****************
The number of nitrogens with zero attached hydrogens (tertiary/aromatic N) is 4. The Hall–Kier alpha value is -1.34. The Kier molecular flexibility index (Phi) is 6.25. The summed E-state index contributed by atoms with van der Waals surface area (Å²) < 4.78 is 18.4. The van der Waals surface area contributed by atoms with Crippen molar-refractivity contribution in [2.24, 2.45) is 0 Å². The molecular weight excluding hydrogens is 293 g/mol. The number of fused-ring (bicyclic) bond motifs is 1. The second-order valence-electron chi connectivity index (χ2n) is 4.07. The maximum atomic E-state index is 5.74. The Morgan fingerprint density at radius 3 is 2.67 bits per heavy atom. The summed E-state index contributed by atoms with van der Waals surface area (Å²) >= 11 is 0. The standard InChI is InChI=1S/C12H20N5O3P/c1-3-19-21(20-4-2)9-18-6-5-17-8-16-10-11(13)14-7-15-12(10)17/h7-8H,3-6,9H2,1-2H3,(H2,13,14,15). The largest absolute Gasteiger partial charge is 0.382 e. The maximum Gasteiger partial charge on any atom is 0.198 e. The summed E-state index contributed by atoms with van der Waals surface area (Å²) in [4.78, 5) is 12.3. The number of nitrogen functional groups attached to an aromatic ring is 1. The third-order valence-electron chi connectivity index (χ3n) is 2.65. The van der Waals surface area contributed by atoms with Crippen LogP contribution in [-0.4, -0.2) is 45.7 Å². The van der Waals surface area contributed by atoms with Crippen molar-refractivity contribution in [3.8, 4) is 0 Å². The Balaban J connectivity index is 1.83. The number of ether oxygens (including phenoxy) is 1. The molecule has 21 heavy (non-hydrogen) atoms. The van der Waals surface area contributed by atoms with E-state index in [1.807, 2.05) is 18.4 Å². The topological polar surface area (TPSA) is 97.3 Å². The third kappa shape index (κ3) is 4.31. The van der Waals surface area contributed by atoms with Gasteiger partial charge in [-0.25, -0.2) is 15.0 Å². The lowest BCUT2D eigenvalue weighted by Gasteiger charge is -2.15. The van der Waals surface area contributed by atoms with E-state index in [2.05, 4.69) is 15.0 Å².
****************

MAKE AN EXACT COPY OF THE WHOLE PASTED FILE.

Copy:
The number of nitrogens with zero attached hydrogens (tertiary/aromatic N) is 4. The Hall–Kier alpha value is -1.34. The Kier molecular flexibility index (Phi) is 6.25. The summed E-state index contributed by atoms with van der Waals surface area (Å²) < 4.78 is 18.4. The van der Waals surface area contributed by atoms with Crippen molar-refractivity contribution in [2.24, 2.45) is 0 Å². The molecular weight excluding hydrogens is 293 g/mol. The number of fused-ring (bicyclic) bond motifs is 1. The second-order valence-electron chi connectivity index (χ2n) is 4.07. The maximum atomic E-state index is 5.74. The Morgan fingerprint density at radius 3 is 2.67 bits per heavy atom. The summed E-state index contributed by atoms with van der Waals surface area (Å²) >= 11 is 0. The standard InChI is InChI=1S/C12H20N5O3P/c1-3-19-21(20-4-2)9-18-6-5-17-8-16-10-11(13)14-7-15-12(10)17/h7-8H,3-6,9H2,1-2H3,(H2,13,14,15). The largest absolute Gasteiger partial charge is 0.382 e. The maximum Gasteiger partial charge on any atom is 0.198 e. The summed E-state index contributed by atoms with van der Waals surface area (Å²) in [4.78, 5) is 12.3. The number of nitrogen functional groups attached to an aromatic ring is 1. The third-order valence-electron chi connectivity index (χ3n) is 2.65. The van der Waals surface area contributed by atoms with Crippen LogP contribution in [-0.4, -0.2) is 45.7 Å². The van der Waals surface area contributed by atoms with Crippen molar-refractivity contribution in [3.8, 4) is 0 Å². The Balaban J connectivity index is 1.83. The number of ether oxygens (including phenoxy) is 1. The molecule has 21 heavy (non-hydrogen) atoms. The van der Waals surface area contributed by atoms with E-state index in [1.807, 2.05) is 18.4 Å². The topological polar surface area (TPSA) is 97.3 Å². The third kappa shape index (κ3) is 4.31. The van der Waals surface area contributed by atoms with Gasteiger partial charge in [-0.25, -0.2) is 15.0 Å². The lowest BCUT2D eigenvalue weighted by Gasteiger charge is -2.15. The van der Waals surface area contributed by atoms with E-state index in [2.05, 4.69) is 15.0 Å².